New research reveals that, despite a general improvement in public attitudes, stigma and misunderstanding remain rife around less common mental health problems, such as schizophrenia, bipolar disorder and personality disorders. Research commissioned by the mental health anti-stigma campaign, Time to Change, shows:

  • 27% of people with a less common mental health problem feel that discrimination against them has increased in the last ten years[1].
  • 84% of people with experience of a mental health problem don’t believe perceptions of less common conditions have improved in the last 10 years[2].
  • Public knowledge of depression is good; 84% of people said they at least knew a little bit about the condition. However, the number of people saying they have never heard of a condition, or don’t know anything about it, increases dramatically for less common mental health problems to 50% for borderline personality disorder, 49% for psychosis and 35% for schizophrenia[3].

The statistics come at a time when ‘awareness’ is at an all-time high. In fact, attitudes towards mental health problems have improved among 5.4 million people in the last twelve years[4]. However, Time to Change says these latest figures highlight how common misconceptions and a lack of public knowledge risk people with certain diagnoses and symptoms being ‘left behind’.

The charity campaign warns that this is a serious issue, as mental health stigma, or fear of mental health stigma, can be life limiting for those affected. The research shows that 74% of people with experience of a less common mental health problem said fear of stigma and discrimination stops them from doing the things they want to do[5].To tackle the gap in understanding, Time to Change is launching See the Bigger Picture. The campaign includes a short film featuring three people who live with less common mental health problems – schizophrenia, borderline personality disorder and bipolar disorder – all sharing common misconceptions about their condition. As the video progresses, each contributor goes on to reveal what it’s really like to experience their mental health problem, allowing the viewer to see the bigger picture.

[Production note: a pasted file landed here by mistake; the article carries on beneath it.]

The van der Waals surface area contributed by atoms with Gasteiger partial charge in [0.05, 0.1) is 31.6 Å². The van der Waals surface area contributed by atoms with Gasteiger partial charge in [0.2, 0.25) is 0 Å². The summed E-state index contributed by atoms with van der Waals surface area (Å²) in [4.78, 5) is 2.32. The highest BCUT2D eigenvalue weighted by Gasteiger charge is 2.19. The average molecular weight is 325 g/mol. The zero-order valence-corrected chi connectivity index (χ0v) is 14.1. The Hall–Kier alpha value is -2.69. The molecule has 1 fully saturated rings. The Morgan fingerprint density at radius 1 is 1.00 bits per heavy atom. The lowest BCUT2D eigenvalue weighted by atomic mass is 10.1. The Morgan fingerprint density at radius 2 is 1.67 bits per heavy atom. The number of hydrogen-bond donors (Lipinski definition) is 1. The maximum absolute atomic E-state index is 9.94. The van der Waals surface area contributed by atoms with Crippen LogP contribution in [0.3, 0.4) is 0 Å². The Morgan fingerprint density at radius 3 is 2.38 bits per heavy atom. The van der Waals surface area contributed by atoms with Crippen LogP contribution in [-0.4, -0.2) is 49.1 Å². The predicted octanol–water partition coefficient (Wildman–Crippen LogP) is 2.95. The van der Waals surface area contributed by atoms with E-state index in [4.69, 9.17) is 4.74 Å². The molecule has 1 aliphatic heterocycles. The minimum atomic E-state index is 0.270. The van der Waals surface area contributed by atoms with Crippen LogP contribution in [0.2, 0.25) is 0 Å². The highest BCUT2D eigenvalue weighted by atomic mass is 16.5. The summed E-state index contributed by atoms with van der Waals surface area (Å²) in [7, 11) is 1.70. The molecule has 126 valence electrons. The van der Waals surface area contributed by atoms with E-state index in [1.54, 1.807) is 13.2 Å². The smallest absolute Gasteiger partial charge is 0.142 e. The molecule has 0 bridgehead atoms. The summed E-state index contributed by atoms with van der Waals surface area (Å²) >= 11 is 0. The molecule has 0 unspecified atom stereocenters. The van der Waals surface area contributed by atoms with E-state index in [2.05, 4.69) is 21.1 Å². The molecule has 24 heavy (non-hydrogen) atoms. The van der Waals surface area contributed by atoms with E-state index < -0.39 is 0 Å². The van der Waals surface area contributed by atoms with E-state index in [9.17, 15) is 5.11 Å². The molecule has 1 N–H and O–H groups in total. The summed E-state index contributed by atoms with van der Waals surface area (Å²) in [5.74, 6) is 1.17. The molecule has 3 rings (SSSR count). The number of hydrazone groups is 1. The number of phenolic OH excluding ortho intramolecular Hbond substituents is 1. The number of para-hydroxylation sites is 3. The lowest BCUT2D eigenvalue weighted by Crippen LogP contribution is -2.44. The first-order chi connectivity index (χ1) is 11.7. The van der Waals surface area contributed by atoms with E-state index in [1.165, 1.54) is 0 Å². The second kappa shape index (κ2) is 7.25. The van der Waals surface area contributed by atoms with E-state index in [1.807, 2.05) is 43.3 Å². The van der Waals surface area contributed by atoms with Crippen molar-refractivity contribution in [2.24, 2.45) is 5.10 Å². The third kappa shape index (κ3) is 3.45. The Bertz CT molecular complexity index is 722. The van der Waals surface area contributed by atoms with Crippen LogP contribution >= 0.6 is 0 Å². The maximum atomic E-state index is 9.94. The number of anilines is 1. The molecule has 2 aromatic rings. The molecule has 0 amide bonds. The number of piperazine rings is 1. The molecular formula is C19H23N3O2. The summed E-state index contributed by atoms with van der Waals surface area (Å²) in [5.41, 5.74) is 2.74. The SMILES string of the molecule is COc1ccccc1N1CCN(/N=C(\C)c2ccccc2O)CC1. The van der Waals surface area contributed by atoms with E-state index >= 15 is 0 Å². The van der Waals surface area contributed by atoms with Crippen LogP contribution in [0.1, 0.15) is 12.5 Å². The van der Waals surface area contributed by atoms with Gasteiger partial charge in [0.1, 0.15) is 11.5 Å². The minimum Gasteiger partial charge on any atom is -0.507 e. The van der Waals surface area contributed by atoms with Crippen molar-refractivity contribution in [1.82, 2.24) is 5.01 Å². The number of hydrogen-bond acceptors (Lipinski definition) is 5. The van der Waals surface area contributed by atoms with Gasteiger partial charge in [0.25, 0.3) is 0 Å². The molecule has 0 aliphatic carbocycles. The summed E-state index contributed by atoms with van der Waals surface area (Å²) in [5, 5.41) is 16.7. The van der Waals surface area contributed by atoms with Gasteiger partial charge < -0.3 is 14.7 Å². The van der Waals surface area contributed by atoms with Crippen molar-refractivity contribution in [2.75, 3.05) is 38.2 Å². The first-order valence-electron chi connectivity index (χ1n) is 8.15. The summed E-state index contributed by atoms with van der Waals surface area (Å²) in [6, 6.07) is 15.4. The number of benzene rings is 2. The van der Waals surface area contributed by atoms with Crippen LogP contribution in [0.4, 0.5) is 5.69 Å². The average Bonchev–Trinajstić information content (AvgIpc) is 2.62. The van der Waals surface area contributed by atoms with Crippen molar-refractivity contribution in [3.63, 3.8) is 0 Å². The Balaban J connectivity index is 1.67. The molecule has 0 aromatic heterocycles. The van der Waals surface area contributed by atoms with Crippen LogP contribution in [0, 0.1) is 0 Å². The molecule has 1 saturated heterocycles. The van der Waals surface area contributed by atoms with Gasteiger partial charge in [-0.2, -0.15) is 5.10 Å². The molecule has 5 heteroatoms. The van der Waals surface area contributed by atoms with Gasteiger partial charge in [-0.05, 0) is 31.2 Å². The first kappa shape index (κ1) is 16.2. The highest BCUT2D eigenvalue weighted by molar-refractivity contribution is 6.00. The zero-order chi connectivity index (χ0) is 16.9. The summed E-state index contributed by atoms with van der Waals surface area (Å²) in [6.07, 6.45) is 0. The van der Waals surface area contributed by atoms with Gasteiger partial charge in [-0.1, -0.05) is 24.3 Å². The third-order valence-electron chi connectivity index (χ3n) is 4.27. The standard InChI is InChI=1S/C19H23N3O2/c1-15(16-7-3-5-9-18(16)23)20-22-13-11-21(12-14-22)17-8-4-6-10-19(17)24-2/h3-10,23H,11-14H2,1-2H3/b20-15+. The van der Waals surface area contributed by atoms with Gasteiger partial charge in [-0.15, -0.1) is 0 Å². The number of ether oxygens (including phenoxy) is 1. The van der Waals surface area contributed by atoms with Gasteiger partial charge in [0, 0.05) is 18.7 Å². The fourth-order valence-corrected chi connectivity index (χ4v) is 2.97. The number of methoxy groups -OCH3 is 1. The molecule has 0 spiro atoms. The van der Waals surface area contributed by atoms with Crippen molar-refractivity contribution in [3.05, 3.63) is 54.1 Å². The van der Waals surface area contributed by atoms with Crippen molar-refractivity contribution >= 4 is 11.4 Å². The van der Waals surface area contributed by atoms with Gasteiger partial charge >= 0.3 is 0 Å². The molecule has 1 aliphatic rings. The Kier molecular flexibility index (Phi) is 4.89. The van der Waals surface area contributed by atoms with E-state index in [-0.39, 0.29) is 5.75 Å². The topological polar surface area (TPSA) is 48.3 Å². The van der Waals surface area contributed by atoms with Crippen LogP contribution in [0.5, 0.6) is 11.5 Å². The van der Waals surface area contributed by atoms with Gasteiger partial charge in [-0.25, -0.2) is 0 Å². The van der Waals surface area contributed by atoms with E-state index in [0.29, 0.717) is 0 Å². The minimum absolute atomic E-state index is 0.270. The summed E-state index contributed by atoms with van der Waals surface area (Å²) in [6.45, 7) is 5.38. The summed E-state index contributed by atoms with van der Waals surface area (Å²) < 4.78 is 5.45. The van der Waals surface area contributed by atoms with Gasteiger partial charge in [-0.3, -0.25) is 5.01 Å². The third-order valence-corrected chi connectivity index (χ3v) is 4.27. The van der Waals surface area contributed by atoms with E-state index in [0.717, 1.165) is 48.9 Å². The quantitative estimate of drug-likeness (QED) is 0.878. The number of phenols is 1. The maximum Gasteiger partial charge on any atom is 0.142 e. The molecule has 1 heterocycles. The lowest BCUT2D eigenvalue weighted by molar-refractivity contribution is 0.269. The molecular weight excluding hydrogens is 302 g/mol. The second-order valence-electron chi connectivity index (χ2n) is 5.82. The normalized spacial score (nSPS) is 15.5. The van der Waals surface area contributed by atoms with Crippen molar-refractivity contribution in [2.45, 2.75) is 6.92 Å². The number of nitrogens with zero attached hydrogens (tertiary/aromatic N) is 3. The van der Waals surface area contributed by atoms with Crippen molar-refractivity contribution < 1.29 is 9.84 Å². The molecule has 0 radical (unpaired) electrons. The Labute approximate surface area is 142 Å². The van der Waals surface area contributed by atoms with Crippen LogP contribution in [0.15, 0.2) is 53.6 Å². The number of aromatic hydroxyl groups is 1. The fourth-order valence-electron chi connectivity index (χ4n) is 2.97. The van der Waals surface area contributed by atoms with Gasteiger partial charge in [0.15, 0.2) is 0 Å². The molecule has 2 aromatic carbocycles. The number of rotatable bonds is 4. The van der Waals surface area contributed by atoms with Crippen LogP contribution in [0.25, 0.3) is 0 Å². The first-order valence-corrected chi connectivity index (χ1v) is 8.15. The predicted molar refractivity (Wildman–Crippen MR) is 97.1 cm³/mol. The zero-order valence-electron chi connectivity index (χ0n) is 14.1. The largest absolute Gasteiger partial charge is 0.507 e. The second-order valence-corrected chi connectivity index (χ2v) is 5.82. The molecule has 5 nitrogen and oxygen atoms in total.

Jo Loughran, Director of Time to Change, the mental health anti-stigma campaign run by Mind and Rethink Mental Illness said “Mental health is arguably being spoken about more than ever before and that is an overwhelmingly positive thing. However, we need to ensure that this shift in attitudes occurs across the board and benefits people with a wide range of diagnoses.

“The reality of living with conditions like schizophrenia, bipolar disorder and borderline personality disorder remains largely misunderstood. We’re calling on people to see the bigger picture - to listen to people’s experiences and understand what it’s like to live with a mental health problem.”

Billie Dee Gianfrancesco has a diagnosis of borderline personality disorder “Initially when I was diagnosed I was thrilled. I identified with the symptoms and once I had the diagnosis, I could finally get help. But then I googled it and it was horrible to see how people talk about people with personality disorders. I read things around how to get out of a relationship with someone with a personality disorder, how toxic we are, how to spot and get rid of us. It made me feel too ashamed to tell anyone.”

Antonio Ferriera, who has a diagnosis of schizophrenia, said “There’s a limitation on who you can tell that you have schizophrenia- especially being from the BAME community. Not everyone understands schizophrenia or thinks it’s a real thing. Some people might think it means having a split personality, but it’s not like that.

“I heard voices as a result of schizophrenia. I tried to challenge them, denying what they were telling me, but they were too overpowering. When you hear voices, it makes you feel bad about yourself- I was upset with myself, not other people.”

For more information and to view the campaign film, please visit:www.time-to-change.org.uk/biggerpicture


[1] YouGov research carried out in July 2019. 4,007 people who identified as having lived experience of mental health problems, along with 1,013 people who provided care to someone with lived experience of a mental health problem, were surveyed
[2] YouGov research carried out in July 2019. 4,007 people who identified as having lived experience of mental health problems, along with 1,013 people who provided care to someone with lived experience of a mental health problem, were surveyed
[3] Charity Awareness Monitor, Jan 20, nfpSynergy | Base: 1,000 adults 16+, Britain
[4] https://www.time-to-change.org.uk/home/about-us/our-impact
[5] YouGov research carried out in July 2019. 4,007 people who identified as having lived experience of mental health problems, along with 1,013 people who provided care to someone with lived experience of a mental